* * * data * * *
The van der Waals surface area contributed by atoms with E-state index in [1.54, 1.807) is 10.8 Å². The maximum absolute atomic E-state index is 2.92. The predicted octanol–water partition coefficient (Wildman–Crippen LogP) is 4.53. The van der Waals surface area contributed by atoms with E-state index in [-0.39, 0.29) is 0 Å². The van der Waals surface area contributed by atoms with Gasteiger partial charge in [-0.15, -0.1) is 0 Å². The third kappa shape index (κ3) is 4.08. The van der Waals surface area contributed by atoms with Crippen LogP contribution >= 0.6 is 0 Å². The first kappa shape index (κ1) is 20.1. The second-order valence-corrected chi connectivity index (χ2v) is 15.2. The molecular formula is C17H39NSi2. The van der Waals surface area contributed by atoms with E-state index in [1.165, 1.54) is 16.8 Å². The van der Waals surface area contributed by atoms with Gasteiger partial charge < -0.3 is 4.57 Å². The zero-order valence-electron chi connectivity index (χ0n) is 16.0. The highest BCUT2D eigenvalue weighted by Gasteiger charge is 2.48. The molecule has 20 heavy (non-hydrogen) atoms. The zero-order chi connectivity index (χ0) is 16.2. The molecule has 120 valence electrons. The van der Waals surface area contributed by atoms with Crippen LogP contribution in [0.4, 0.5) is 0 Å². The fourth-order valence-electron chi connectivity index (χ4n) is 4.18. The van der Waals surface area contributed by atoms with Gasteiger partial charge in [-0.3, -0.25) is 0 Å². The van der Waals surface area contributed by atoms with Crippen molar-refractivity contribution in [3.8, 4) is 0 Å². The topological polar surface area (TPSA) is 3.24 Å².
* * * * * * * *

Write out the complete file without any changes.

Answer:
The van der Waals surface area contributed by atoms with E-state index in [1.54, 1.807) is 10.8 Å². The maximum absolute atomic E-state index is 2.92. The predicted octanol–water partition coefficient (Wildman–Crippen LogP) is 4.53. The van der Waals surface area contributed by atoms with E-state index in [-0.39, 0.29) is 0 Å². The van der Waals surface area contributed by atoms with Gasteiger partial charge in [-0.15, -0.1) is 0 Å². The third kappa shape index (κ3) is 4.08. The van der Waals surface area contributed by atoms with Crippen LogP contribution >= 0.6 is 0 Å². The first kappa shape index (κ1) is 20.1. The second-order valence-corrected chi connectivity index (χ2v) is 15.2. The molecular formula is C17H39NSi2. The van der Waals surface area contributed by atoms with E-state index in [1.165, 1.54) is 16.8 Å². The van der Waals surface area contributed by atoms with Gasteiger partial charge < -0.3 is 4.57 Å². The zero-order valence-electron chi connectivity index (χ0n) is 16.0. The highest BCUT2D eigenvalue weighted by Gasteiger charge is 2.48. The molecule has 20 heavy (non-hydrogen) atoms. The zero-order chi connectivity index (χ0) is 16.2. The molecule has 120 valence electrons. The van der Waals surface area contributed by atoms with Crippen LogP contribution in [0.4, 0.5) is 0 Å². The fourth-order valence-electron chi connectivity index (χ4n) is 4.18. The van der Waals surface area contributed by atoms with Gasteiger partial charge in [-0.3, -0.25) is 0 Å². The van der Waals surface area contributed by atoms with Crippen molar-refractivity contribution in [3.8, 4) is 0 Å². The topological polar surface area (TPSA) is 3.24 Å².